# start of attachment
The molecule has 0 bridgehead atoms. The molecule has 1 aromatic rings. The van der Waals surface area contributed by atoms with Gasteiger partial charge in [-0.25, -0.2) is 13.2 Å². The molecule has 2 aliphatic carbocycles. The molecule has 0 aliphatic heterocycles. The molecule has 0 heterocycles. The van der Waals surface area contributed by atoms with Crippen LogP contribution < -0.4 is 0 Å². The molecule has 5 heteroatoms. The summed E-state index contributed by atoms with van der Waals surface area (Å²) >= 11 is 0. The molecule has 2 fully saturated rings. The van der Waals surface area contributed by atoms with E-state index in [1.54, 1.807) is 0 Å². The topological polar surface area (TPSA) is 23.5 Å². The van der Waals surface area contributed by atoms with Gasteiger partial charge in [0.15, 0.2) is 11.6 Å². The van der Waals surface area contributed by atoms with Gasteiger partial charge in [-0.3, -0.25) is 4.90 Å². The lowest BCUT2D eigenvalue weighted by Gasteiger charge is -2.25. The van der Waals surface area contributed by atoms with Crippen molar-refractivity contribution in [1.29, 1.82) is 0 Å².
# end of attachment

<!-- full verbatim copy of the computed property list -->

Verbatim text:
The molecule has 0 bridgehead atoms. The molecule has 1 aromatic rings. The van der Waals surface area contributed by atoms with Gasteiger partial charge in [-0.25, -0.2) is 13.2 Å². The molecule has 2 aliphatic carbocycles. The molecule has 0 aliphatic heterocycles. The molecule has 0 heterocycles. The van der Waals surface area contributed by atoms with Crippen LogP contribution < -0.4 is 0 Å². The molecule has 5 heteroatoms. The summed E-state index contributed by atoms with van der Waals surface area (Å²) >= 11 is 0. The molecule has 2 fully saturated rings. The van der Waals surface area contributed by atoms with E-state index in [1.54, 1.807) is 0 Å². The topological polar surface area (TPSA) is 23.5 Å². The van der Waals surface area contributed by atoms with Gasteiger partial charge in [0.15, 0.2) is 11.6 Å². The van der Waals surface area contributed by atoms with Gasteiger partial charge in [-0.3, -0.25) is 4.90 Å². The lowest BCUT2D eigenvalue weighted by Gasteiger charge is -2.25. The van der Waals surface area contributed by atoms with Crippen molar-refractivity contribution in [1.29, 1.82) is 0 Å².